ChatGPT stands for Chat Generative Pre-trained Transformer. Developed by OpenAI- a research-based company with a mission to, “…ensure that artificial general intelligence benefits all of humanity.” The language model is trained to produce conversational type interactions based on the users’ input. You can ask it questions about anything that comes to mind. Although ChatGPT is one of several language models, it is the most sophisticated on the market.
ChatGPT uses digital and text-based data with limited knowledge up to September 2021. What’s astounding is that it’s constantly improving its output the more it interacts with users.
As with any tool, there are limitations that come with using ChatGPT. It doesn’t quite reach the level of human rationalization. Although the software is more than capable of generating solid information, it lacks the human element of perception.
A few students attending Northern Michigan University and Furman University submitted essays generated by ChatGPT. Unfortunately for them, their professors were able to quickly notice some red flags when reading their papers that prompted professors to take a closer look.
Here’s what stood out to the professors:
The best way one of the professors put it was, “Really well-written wrong was the biggest red flag.”
That goes to show that, regardless of how powerful this tool may be, ChaptGPT doesn’t provide any insight of its own. The language model is designed to regurgitate information based on patterns in the data. It’s not proficient enough to provide outputs drawing from your own experience to create a new idea.
This leaves the user with the responsibility to analyze and vet the information of an output.
Taking it one step further, you’d want to use the output to provide your own understanding based on your expertise.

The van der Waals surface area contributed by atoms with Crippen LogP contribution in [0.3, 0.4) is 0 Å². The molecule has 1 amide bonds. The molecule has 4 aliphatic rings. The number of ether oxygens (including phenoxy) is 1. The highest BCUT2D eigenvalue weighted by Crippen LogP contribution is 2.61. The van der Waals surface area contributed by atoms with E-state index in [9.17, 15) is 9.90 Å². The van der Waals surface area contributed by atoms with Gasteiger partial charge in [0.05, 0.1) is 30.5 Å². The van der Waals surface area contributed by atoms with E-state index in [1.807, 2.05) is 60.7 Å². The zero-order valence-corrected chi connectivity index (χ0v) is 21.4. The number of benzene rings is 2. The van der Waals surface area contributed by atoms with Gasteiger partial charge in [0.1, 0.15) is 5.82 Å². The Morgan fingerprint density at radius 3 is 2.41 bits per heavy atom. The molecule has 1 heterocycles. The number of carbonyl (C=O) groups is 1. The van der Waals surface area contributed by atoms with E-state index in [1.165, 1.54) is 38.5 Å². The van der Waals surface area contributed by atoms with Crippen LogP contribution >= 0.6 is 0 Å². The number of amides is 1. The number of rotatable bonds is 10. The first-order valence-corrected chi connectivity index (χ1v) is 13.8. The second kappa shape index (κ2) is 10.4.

A second limitation of the software is that the output may present a bias. This limitation is developed organically stemming from the data the software was instructed with.
Once again, this reinforces the concept of analyzing the output.
There are certainly more limitations and as more and more users are interacting with the software, it’s bound to improve.
With AI plagiarism being a hot topic, company owners and creators are wondering if it's ok to use ChatGPT when it comes to their business.
Marketers, Creators, and business owners are aware of what’s possible with the software. You’re able to derive your own ideas from the output and apply it to your content, or strategy.
The main thing to recognize is that the tool is a great starting place. It’s not the final product. You are the expert in your field and you know your audience best. Use that information to develop a one-of-a-kind approach to help you flesh out content for your business, or to revamp an existing strategy.
As with all things business, test it. See if this makes sense and fits your current needs. As humans and business owners, you’re well equipped to use this for what it is- a tool. Not a replacement. At least, for now, that can be said.
You can ask ChatGPT to write emails, sales pages, write code, write a blog, provide you with an SMS campaign sequence and so much more.